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Convert Checkpoint SPLAT routes into Gaia configuration commands

Hi there, not much of a script , just the one-liner to turn output of the Secure Platform cli command route/ip route list into the ready for copy&paste list of Gaia clish commands.
Be aware I am not doing any error checking, so examine the final result before applying to a production system.
See ya.
You should run it on SPLAT cli being in expert mode.

ip route list | awk ‘/via/ {print " set static-route ",$1," nexthop gateway address " $3," on "}’

set static-route 172.19.0.0/16 nexthop gateway address 172.12.255.4 on
set static-route 172.20.0.0/16 nexthop gateway address 10.20.20.6 on
set static-route default nexthop gateway address 19.9.15.33 on

Posted in Awk weekly, Checkpoint NG/NGX.


PTR bulk resolver in Perl to see what is in the name

There are 50 ways to do PTR resolving in bulk,and this is just one of them. It doesn’t pretend to be the fastest/coolest/best, the only thing
I can claim – it works. So use it for pleasure and work.


# Yuri
# 19.02.2013
# this script accepts range of IP addresses to do PTr resolving for
# the range has to be in this format: startIp-endIp.startIp-endIp.startIp-endIp.startIp-endIp.
# Only answers are printed, i.e. if there is no answer  nothing is printed
use warnings;
use strict;
use Net::DNS ;

my $res = Net::DNS::Resolver->new();
  my $input = shift ;
     $input =~ /(.+)-(.+)\.(.+)-(.+)\.(.+)-(.+)\.(.+)-(.+)/ ;
     print "Resolving ptrs for the following range: $input\n" ;
     print "Started working at: " . scalar gmtime . "\n" ;
     my ($oct1_start,$oct1_end,$oct2_start,$oct2_end,$oct3_start,$oct3_end,$oct4_start,$oct4_end) = ($1,$2,$3,$4,$5,$6,$7,$8) ;
 foreach my $oct1 ($oct1_start..$oct1_end) {
   foreach my $oct2 ($oct2_start..$oct2_end) {
     foreach my $oct3 ($oct3_start..$oct3_end) {
       foreach my $oct4 ($oct4_start..$oct4_end) {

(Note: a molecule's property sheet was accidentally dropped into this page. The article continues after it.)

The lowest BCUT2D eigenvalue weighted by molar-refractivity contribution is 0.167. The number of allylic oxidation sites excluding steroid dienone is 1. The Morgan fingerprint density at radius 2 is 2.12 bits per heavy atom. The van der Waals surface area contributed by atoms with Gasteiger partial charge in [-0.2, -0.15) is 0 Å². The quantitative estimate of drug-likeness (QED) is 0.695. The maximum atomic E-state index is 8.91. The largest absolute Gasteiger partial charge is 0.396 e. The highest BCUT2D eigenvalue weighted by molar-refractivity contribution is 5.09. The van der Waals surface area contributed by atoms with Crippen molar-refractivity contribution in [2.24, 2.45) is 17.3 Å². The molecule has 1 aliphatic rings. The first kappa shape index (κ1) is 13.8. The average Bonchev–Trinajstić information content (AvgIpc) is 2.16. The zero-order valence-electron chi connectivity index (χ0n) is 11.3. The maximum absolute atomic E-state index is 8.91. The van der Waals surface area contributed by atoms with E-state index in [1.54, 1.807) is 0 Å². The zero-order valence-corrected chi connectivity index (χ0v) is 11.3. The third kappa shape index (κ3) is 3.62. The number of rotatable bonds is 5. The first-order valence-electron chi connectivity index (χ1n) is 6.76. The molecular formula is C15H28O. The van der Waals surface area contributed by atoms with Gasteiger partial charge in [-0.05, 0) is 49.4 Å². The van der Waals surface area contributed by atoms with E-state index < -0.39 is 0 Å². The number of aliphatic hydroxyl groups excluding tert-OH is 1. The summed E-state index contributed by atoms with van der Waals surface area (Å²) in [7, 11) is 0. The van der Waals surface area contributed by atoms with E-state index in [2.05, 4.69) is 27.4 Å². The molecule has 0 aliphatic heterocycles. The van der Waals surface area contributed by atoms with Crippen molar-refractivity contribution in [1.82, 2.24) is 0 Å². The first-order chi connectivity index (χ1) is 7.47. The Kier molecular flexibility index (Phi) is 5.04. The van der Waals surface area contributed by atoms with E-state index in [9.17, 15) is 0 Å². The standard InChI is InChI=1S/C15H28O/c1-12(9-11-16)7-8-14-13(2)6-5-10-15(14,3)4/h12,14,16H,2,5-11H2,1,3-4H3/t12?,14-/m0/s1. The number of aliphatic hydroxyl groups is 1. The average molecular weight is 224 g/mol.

my $answer = $res->query("${oct1}.${oct2}.${oct3}.${oct4}") ;
 if (defined $answer) {
my @ptr = $answer->answer;
foreach my $record_ptr (@ptr) {
#print " NEw " . $record_ptr->print ;
 my $str = substr($record_ptr->string,rindex($record_ptr->string,'R')+1) ;
 print "$oct1.$oct2.$oct3.$oct4  "  . $str . "\n";
}

}
} } }}

  print "Run completed at: " . scalar gmtime . "\n" ;

Example run: #perl script.pl 194-194.90-90.33-33.0-255

Posted in Awk weekly.

Tagged with .


Bash script to generate random passwords

Here I stumbled on great intro into Bash scripting for NetOps by John Kristoff ” Introduction to Shell and Perl scripting for Network Operators” and could’t help but do it my way. Here it is, bash
script that generates random password of printable characters, up to 15 at least.

#!/bin/bash
# usage: randompass.sh [n] [count]  - n is number of characters in password
# to generate 9 by default, and count - number of passwords to generate, 1 by default
n=${1:-9}
counter=${2:-1}
for ii in `seq 1 $counter` ;do
dd count=1 bs=15  if=/dev/urandom 2>/dev/null |
   od -a   |
 sed '2d'  |
 sed 's/0000000 \(.*\)/\1/' |
 tr -d ' '  | cut -c 1-$n |
 sed 's/\([a-z]\)/\U&/3' |
 sed 's/\([A-Z]\)/\l&/4'
done 

Download the script
Example.

randompass.sh 7 7

o&sOh~K
deL(HMd
dc23DBg
HK?S@iE
_$SL*Ad
si|}Del
%I-ba

Posted in Awk weekly.

Tagged with , .


Disabling SSL Deep inspection proxy in Fortigate should be easier